I don't usually write about pop culture; BeckEye does that far better than I can, but it's what I'm thinking about right now. I'm watching the Oscars, and as much as I love looking at the dresses and the beautiful faces, I'm a little sad about something that's missing. I don't know what it is, it's hard to identify. Then the clips of old Oscar shows start to roll, and I know.
Nothing stunning is going to happen. No one is going to run naked across the stage behind Nicole Kidman or Jon Stewart. No one's going to refuse to accept their Oscar. No one is wearing something insane (there might be a few people in unflattering dresses, but nothing insane). And no one is going to make a memorably goofy speech.
For the last 2 weeks or so, every time I've been online, or reading the paper or a magazine, there's been reams worth of advice to presenters and nominees on how to avoid the eagle eyes and talons of the media and blogosphere. Don't end up like Sally Field, making a giggling, gushing acceptance speech, because we'll replay it mockingly until...well no "until". Forever! It will never end! Don't wear anything too creative or daring (Bjork, you'll rue the day you agreed to wear that swan dress). And don't even leave the house until your your teeth are superhuman, your face is flawless, lineless, and poreless, and your upper arms are nothing but skin stretched over sinew (anything less, and we'll write and talk about "muffin tops" for weeks).
So everyone's scared good and proper now. No one is going to fuck up and end up the victim of a blogswarm or the cable network fashion gestapo. Just call a stylist, get a recognizably impressive dress, borrow some jewelry and don't say anything stupid. The Oscars are still pretty to look at, just not too inspiring.
A few bright spots:
Tilda Swinton. She doesn't look like anyone else, and her acceptance speech was wry and funny and she looked genuinely shocked.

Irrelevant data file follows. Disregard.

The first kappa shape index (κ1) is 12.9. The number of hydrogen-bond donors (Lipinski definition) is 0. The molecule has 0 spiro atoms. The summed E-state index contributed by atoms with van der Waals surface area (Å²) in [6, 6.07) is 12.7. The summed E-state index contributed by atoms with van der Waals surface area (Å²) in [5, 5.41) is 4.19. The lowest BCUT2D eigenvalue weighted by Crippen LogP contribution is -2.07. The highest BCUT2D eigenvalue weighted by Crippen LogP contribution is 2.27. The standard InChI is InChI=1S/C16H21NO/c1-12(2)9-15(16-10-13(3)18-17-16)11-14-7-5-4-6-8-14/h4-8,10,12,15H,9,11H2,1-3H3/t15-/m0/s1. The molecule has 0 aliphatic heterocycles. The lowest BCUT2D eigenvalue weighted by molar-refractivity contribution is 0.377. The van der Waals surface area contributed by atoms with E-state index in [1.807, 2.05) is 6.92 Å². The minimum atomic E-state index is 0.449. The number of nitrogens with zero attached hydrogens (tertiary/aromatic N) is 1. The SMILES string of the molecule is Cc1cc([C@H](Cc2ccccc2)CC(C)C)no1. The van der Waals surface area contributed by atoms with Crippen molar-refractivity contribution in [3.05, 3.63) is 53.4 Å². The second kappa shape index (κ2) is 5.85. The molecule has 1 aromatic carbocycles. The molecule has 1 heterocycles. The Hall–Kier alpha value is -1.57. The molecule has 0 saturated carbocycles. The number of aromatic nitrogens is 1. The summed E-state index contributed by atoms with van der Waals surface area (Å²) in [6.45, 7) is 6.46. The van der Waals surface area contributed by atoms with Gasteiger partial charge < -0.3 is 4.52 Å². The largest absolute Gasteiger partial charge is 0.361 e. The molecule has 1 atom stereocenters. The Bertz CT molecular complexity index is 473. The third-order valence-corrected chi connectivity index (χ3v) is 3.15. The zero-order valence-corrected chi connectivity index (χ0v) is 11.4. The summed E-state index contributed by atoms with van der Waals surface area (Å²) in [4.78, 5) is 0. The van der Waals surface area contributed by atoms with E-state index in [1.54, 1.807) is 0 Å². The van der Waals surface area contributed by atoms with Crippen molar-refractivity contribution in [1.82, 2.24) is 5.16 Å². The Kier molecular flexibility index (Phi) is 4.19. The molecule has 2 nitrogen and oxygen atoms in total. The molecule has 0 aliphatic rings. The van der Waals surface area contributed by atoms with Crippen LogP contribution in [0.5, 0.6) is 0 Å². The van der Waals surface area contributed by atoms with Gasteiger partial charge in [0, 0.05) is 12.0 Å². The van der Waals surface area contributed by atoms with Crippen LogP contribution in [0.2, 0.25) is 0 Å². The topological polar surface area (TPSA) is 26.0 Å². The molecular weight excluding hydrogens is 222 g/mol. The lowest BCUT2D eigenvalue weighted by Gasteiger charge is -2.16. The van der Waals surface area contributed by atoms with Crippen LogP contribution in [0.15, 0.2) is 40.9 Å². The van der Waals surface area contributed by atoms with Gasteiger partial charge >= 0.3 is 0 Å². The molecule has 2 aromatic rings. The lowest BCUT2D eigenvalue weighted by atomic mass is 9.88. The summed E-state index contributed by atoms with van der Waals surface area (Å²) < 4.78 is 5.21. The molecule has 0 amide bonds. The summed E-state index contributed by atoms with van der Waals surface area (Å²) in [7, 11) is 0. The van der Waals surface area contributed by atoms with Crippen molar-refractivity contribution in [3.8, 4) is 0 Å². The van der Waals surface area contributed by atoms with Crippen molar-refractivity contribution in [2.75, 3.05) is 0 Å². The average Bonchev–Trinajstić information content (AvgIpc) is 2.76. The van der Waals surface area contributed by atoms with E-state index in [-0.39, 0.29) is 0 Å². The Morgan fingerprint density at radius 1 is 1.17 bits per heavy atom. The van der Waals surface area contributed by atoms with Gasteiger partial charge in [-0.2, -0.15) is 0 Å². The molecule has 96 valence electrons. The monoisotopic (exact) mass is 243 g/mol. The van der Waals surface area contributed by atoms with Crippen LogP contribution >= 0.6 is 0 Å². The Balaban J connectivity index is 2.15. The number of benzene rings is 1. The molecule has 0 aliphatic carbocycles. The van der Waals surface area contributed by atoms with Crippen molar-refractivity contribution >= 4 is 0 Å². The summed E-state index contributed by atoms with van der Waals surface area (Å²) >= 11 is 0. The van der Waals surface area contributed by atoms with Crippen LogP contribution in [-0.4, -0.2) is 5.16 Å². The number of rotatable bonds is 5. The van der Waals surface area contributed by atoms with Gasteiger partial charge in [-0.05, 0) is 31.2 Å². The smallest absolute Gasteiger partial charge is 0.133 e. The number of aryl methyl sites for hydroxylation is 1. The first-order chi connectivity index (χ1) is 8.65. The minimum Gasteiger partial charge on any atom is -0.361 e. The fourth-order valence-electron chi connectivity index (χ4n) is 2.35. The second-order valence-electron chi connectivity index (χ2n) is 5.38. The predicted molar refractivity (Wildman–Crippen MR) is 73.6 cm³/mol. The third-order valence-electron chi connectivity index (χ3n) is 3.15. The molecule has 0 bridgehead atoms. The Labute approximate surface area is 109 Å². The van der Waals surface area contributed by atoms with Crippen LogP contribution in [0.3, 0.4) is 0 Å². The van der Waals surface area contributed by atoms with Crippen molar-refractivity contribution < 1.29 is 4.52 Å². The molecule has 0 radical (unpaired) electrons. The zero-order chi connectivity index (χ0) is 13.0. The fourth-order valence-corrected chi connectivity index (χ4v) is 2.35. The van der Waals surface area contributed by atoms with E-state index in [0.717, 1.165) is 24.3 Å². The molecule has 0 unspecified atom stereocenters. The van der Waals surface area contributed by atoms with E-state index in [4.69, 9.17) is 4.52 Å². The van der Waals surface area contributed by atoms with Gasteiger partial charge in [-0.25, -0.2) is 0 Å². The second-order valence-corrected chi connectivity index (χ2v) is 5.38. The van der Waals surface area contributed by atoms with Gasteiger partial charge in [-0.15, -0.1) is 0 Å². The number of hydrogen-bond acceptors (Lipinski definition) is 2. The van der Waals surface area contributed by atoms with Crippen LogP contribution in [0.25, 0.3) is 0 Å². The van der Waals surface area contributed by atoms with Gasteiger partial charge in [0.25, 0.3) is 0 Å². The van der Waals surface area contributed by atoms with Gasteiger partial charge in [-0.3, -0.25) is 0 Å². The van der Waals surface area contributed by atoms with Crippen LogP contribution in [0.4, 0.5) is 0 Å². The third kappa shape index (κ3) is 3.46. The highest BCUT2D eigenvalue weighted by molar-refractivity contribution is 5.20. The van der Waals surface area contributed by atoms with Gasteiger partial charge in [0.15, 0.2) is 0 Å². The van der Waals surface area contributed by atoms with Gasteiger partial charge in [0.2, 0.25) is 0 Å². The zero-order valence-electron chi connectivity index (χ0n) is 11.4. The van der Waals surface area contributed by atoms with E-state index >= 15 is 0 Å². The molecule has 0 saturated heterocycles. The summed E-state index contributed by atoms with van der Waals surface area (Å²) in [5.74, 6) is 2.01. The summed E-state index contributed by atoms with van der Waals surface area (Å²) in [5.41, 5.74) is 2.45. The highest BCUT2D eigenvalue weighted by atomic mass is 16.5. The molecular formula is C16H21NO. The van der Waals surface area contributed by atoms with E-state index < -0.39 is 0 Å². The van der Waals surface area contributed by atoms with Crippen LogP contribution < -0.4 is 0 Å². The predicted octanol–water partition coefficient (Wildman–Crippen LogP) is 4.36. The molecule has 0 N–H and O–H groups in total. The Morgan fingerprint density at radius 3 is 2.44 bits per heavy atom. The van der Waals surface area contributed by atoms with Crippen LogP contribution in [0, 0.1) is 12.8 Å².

Marion Cotillard. Amazing dress and she was so charming and delighted when she won.
Diablo Cody. Stripper-turned-screenwriter. That's the rule; no one is permitted to mention one of Ms. Cody's occupations without reference to the other. (Parenthetical: I don't know a single heterosexual over-18 American male who hasn't been to a strip club or to a bachelor party where strippers entertained. Not one. Interestingly, a man who is now a scientist, politician, bricklayer, or mathematician is never referred to as a "viewer of strippers-turned-scientist/politician/bricklayer/mathematician". Just an aside). Anyway, she's so interesting and brave, and I liked her outfit better than anyone's.
3 of the 5 musical numbers. I liked Amy Adams' performance of "Happy Working Song" from "Enchanted" and the performances of "Falling Slowly" from "Once" and "Raise it Up" from "August Rush". The other 2 songs I could have done without, but I usually hate all 5 musical performances, so 3 of 5 is excellent. And Glen Hansard and Marketa Irglova were charming when they accepted the award for "Falling Slowly". They look like people, and they were so beautiful, and it was touching that Ms. Irglova was brought back to give her acceptance speech when it was realized that she hadn't had the chance to speak.
So now it's 11:20. There are a few awards remaining, and I'll stay up to see them, but I'll have to finish this post tomorrow morning.
It's Monday morning now. No surprises. I was happy to see Diablo Cody win the screenwriting award, and I haven't seen "No Country for Old Men" or "There Will Be Blood", but everyone predicted that Daniel Day-Lewis would win for his performance in TWBB, and that "No Country" would win Best Picture. This might be my last pop culture commentary until next February.